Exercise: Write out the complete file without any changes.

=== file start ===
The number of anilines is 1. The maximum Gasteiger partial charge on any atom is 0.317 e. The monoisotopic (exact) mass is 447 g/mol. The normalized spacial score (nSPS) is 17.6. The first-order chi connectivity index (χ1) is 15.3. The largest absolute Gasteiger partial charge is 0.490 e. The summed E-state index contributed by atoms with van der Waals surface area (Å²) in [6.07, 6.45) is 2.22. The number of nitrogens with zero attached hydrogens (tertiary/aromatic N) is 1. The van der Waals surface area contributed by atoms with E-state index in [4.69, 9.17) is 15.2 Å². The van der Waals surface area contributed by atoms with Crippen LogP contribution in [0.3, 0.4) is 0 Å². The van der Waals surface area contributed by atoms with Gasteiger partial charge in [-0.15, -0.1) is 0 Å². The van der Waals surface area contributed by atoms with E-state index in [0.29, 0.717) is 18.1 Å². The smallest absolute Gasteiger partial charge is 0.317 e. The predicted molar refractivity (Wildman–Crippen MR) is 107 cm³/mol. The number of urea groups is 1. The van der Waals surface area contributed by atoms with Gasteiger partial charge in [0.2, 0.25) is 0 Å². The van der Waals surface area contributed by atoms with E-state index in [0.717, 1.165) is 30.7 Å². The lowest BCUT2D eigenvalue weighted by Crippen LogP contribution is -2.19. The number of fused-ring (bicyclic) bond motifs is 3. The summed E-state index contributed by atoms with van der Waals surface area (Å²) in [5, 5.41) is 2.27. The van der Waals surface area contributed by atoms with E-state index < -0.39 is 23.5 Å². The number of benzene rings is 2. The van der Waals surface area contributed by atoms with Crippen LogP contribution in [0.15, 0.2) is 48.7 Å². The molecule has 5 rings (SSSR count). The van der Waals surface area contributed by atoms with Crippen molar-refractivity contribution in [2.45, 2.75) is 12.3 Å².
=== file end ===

The number of anilines is 1. The maximum Gasteiger partial charge on any atom is 0.317 e. The monoisotopic (exact) mass is 447 g/mol. The normalized spacial score (nSPS) is 17.6. The first-order chi connectivity index (χ1) is 15.3. The largest absolute Gasteiger partial charge is 0.490 e. The summed E-state index contributed by atoms with van der Waals surface area (Å²) in [6.07, 6.45) is 2.22. The number of nitrogens with zero attached hydrogens (tertiary/aromatic N) is 1. The van der Waals surface area contributed by atoms with E-state index in [4.69, 9.17) is 15.2 Å². The van der Waals surface area contributed by atoms with Crippen LogP contribution in [0.3, 0.4) is 0 Å². The van der Waals surface area contributed by atoms with Gasteiger partial charge in [-0.15, -0.1) is 0 Å². The van der Waals surface area contributed by atoms with E-state index in [0.29, 0.717) is 18.1 Å². The smallest absolute Gasteiger partial charge is 0.317 e. The predicted molar refractivity (Wildman–Crippen MR) is 107 cm³/mol. The number of urea groups is 1. The van der Waals surface area contributed by atoms with Gasteiger partial charge in [0.2, 0.25) is 0 Å². The van der Waals surface area contributed by atoms with E-state index in [0.717, 1.165) is 30.7 Å². The lowest BCUT2D eigenvalue weighted by Crippen LogP contribution is -2.19. The number of fused-ring (bicyclic) bond motifs is 3. The summed E-state index contributed by atoms with van der Waals surface area (Å²) in [5, 5.41) is 2.27. The van der Waals surface area contributed by atoms with E-state index < -0.39 is 23.5 Å². The number of benzene rings is 2. The van der Waals surface area contributed by atoms with Crippen LogP contribution in [0.15, 0.2) is 48.7 Å². The molecule has 5 rings (SSSR count). The van der Waals surface area contributed by atoms with Crippen molar-refractivity contribution in [2.45, 2.75) is 12.3 Å².